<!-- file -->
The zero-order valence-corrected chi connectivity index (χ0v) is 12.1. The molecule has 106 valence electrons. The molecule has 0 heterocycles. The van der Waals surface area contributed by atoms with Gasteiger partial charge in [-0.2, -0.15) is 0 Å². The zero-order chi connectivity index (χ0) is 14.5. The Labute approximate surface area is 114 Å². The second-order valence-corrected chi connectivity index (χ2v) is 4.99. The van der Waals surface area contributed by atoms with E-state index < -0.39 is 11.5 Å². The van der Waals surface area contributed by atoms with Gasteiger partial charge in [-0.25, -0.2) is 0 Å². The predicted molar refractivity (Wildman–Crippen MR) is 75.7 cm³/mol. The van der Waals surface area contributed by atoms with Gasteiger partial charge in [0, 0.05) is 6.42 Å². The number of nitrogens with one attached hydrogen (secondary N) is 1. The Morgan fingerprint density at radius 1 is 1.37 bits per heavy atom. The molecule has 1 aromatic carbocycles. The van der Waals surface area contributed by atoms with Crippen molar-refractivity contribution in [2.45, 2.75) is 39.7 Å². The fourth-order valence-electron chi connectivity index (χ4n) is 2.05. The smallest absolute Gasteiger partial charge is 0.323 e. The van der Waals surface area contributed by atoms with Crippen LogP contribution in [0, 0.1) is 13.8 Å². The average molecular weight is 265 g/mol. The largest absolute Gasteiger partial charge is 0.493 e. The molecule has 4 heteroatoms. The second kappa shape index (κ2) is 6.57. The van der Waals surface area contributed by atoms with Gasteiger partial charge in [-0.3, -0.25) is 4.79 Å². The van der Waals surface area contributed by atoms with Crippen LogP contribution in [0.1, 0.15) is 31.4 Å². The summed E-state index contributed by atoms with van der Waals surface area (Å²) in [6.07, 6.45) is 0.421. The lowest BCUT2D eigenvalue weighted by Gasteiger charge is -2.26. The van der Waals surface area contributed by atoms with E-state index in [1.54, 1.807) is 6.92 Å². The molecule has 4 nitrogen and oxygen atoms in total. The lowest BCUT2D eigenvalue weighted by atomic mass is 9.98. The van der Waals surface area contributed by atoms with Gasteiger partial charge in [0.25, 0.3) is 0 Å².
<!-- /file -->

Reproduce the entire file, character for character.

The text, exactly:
The zero-order valence-corrected chi connectivity index (χ0v) is 12.1. The molecule has 106 valence electrons. The molecule has 0 heterocycles. The van der Waals surface area contributed by atoms with Gasteiger partial charge in [-0.2, -0.15) is 0 Å². The zero-order chi connectivity index (χ0) is 14.5. The Labute approximate surface area is 114 Å². The second-order valence-corrected chi connectivity index (χ2v) is 4.99. The van der Waals surface area contributed by atoms with E-state index < -0.39 is 11.5 Å². The van der Waals surface area contributed by atoms with Gasteiger partial charge in [-0.25, -0.2) is 0 Å². The predicted molar refractivity (Wildman–Crippen MR) is 75.7 cm³/mol. The van der Waals surface area contributed by atoms with Gasteiger partial charge in [0, 0.05) is 6.42 Å². The number of nitrogens with one attached hydrogen (secondary N) is 1. The Morgan fingerprint density at radius 1 is 1.37 bits per heavy atom. The molecule has 1 aromatic carbocycles. The van der Waals surface area contributed by atoms with Crippen molar-refractivity contribution in [2.45, 2.75) is 39.7 Å². The fourth-order valence-electron chi connectivity index (χ4n) is 2.05. The smallest absolute Gasteiger partial charge is 0.323 e. The van der Waals surface area contributed by atoms with Crippen LogP contribution in [0, 0.1) is 13.8 Å². The average molecular weight is 265 g/mol. The largest absolute Gasteiger partial charge is 0.493 e. The molecule has 4 heteroatoms. The second kappa shape index (κ2) is 6.57. The van der Waals surface area contributed by atoms with Gasteiger partial charge in [-0.3, -0.25) is 4.79 Å². The van der Waals surface area contributed by atoms with Crippen LogP contribution in [0.1, 0.15) is 31.4 Å². The summed E-state index contributed by atoms with van der Waals surface area (Å²) in [6.07, 6.45) is 0.421. The lowest BCUT2D eigenvalue weighted by Gasteiger charge is -2.26. The van der Waals surface area contributed by atoms with E-state index in [1.54, 1.807) is 6.92 Å². The molecule has 4 nitrogen and oxygen atoms in total. The lowest BCUT2D eigenvalue weighted by atomic mass is 9.98. The van der Waals surface area contributed by atoms with Gasteiger partial charge in [0.25, 0.3) is 0 Å².